Most of the changes that the Internet has brought to journalism have been beneficial to readers and have made reporters' lives easier.
Google saves trips to the library; corporate Web sites save tedious background questions; multimedia reporting offers new perspectives on the news.
Others, however, have certainly made reporters' lives a bit harder; the need to fill Web sites with up-to-the-minute breaking news has certainly kept many in the newsroom late into the night, struggling to meet their mounting deadlines.
But the utility of one curiosity of news Web sites still remains an open question. The "most e-mailed stories" (MES) lists -and, sometimes, "most read" and "most blogged" stories - that now appear on the home pages of many major media outlets offer a quick look at what has drawn the most interest from readers lately. They have the potential, however, for creating an artificial hierarchy in the newsroom - and for skewing public perception of what news is actually the most important.
The lists, which were once a mere flicker in the mind of an interactive news developer, are now reaching near-ubiquitous status. They appear prominently on the sites of almost all of the biggest mainstream media outlets, including The New York Times, Los Angeles Times, The Wall Street Journal, and Time magazine.
But now that they have had a chance to become an accepted and expected presence, their somewhat embarrassing lesson is that readers are almost always drawn not to the weightiest story of the day, but to the most quirky or scandalous.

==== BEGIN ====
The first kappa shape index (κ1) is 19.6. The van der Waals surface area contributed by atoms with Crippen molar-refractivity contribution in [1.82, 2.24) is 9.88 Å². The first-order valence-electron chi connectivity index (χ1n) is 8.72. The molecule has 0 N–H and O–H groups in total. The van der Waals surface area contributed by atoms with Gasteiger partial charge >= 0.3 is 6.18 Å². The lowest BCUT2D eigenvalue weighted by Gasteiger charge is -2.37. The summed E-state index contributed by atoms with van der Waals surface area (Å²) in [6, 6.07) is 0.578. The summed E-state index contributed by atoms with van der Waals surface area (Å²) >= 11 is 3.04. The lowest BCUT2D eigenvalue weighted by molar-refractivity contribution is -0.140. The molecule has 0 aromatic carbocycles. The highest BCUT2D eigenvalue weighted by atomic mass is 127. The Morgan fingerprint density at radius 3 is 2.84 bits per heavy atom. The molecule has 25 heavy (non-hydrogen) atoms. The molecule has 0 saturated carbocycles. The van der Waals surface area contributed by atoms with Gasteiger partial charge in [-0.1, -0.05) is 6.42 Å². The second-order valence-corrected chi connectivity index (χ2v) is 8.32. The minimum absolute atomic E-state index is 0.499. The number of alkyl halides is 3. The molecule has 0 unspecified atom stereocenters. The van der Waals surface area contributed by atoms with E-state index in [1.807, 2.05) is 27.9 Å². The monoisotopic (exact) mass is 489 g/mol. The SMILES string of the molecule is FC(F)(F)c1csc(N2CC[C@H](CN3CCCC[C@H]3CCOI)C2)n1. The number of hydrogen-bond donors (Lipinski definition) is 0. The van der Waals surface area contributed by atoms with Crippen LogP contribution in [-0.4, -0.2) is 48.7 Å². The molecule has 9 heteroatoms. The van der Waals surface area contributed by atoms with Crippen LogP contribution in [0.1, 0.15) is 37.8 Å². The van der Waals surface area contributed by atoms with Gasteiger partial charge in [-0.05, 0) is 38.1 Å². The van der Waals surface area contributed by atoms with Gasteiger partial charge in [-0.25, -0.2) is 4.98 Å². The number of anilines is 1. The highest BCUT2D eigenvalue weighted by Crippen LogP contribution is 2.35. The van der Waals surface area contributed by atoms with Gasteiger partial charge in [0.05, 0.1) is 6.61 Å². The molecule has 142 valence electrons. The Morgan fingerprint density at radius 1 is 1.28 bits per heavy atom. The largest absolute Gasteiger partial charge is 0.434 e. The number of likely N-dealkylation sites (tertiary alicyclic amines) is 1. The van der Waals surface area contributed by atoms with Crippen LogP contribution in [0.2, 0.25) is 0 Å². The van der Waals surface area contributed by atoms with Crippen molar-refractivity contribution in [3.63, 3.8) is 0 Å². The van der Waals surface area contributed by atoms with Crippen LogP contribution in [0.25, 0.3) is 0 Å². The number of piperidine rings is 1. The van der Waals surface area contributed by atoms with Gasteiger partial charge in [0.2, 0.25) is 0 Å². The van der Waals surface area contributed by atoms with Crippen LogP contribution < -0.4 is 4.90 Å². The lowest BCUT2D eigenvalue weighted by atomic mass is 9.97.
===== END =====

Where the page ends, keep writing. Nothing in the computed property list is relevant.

That may not be a surprise - American culture in general has long been a race to the bottom - but the most important outlets in journalism can no longer harbor illusions that their rarefied readership is more concerned with the intricacies of foreign policy than they are with sex, gossip, and entertainment.
One New York Times story in the Style section that compared training a husband with training Shamu the killer whale grew into a minor Internet legend this summer by dominating the MES list for weeks on end. And the LA Times scored a hit with a lengthy exposé of the founder of the Girls Gone Wild franchise, which proved far more popular than anything going on in Washington, Baghdad, or Sacramento, CA.
It may be, of course, that news executives and editorial staffs already knew all this. Tabloid papers sell millions of copies a day, after all, and they stalk the lowest common denominator like paparazzi stalk Angelina Jolie. But MES lists, popular with readers seeking a quick fix of what the wisdom of the masses has deemed interesting, have brought out in public what the more "serious" reporters in a newsroom may have wished to keep hidden: Readers just aren't that into them.
By its very nature, a public list of popularity on the front page of a heavily trafficked Web site will inspire yearning among the editorial staff. To be on the list is a mark of public acceptance that most reporters feel rarely, if ever. So it is inevitable that, consciously or not, the desire to get a byline on the list will sometimes influence reporting. Deep down, most reporters are dying to tell themselves: "They like me. They really like me!"
Vivian Schiller, SVP and GM of NYTimes.com, acknowledged that "based on user testing... we know that the [MES] module was one of our readers' favorite parts of NYTimes.com."
So has the overwhelming popularity of Shamu's marriage lessons prompted the Times to move reporters out of Afghanistan and into Sea World? Of course not. But to deny that the MES list has promoted some envy in the newsroom is naïve.
There is no need to do away with the lists entirely, but media outlets should consider washingtonpost.com's method: links to bloggers writing about each separate story in the paper. That gives a truer picture of the public discussion and helps head off the ego issue, too.